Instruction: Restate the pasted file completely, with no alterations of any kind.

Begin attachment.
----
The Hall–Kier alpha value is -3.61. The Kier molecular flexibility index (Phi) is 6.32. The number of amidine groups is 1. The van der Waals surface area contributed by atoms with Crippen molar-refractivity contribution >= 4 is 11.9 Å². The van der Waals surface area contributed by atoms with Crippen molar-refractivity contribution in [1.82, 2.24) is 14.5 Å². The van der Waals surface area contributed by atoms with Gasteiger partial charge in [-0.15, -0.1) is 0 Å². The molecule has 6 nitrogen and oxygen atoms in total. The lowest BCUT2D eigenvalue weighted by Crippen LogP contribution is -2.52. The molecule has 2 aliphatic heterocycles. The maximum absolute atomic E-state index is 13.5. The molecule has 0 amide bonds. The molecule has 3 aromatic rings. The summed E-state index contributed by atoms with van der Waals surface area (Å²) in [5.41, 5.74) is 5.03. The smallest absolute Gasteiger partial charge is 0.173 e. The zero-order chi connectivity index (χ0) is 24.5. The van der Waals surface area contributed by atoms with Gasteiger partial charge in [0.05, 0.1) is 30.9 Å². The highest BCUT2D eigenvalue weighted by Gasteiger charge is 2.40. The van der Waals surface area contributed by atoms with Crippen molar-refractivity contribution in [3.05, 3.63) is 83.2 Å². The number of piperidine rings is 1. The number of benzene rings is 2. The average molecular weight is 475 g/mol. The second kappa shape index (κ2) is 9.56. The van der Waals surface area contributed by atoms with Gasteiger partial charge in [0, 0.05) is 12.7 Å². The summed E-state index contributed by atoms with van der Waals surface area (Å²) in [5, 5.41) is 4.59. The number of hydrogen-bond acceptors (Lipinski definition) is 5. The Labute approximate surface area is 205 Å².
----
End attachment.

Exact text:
The Hall–Kier alpha value is -3.61. The Kier molecular flexibility index (Phi) is 6.32. The number of amidine groups is 1. The van der Waals surface area contributed by atoms with Crippen molar-refractivity contribution >= 4 is 11.9 Å². The van der Waals surface area contributed by atoms with Crippen molar-refractivity contribution in [1.82, 2.24) is 14.5 Å². The van der Waals surface area contributed by atoms with Gasteiger partial charge in [-0.15, -0.1) is 0 Å². The molecule has 6 nitrogen and oxygen atoms in total. The lowest BCUT2D eigenvalue weighted by Crippen LogP contribution is -2.52. The molecule has 2 aliphatic heterocycles. The maximum absolute atomic E-state index is 13.5. The molecule has 0 amide bonds. The molecule has 3 aromatic rings. The summed E-state index contributed by atoms with van der Waals surface area (Å²) in [5.41, 5.74) is 5.03. The smallest absolute Gasteiger partial charge is 0.173 e. The zero-order chi connectivity index (χ0) is 24.5. The van der Waals surface area contributed by atoms with Gasteiger partial charge in [0.05, 0.1) is 30.9 Å². The highest BCUT2D eigenvalue weighted by Gasteiger charge is 2.40. The van der Waals surface area contributed by atoms with Crippen molar-refractivity contribution in [3.05, 3.63) is 83.2 Å². The number of piperidine rings is 1. The number of benzene rings is 2. The average molecular weight is 475 g/mol. The second kappa shape index (κ2) is 9.56. The van der Waals surface area contributed by atoms with Gasteiger partial charge in [0, 0.05) is 12.7 Å². The summed E-state index contributed by atoms with van der Waals surface area (Å²) in [5, 5.41) is 4.59. The number of hydrogen-bond acceptors (Lipinski definition) is 5. The Labute approximate surface area is 205 Å².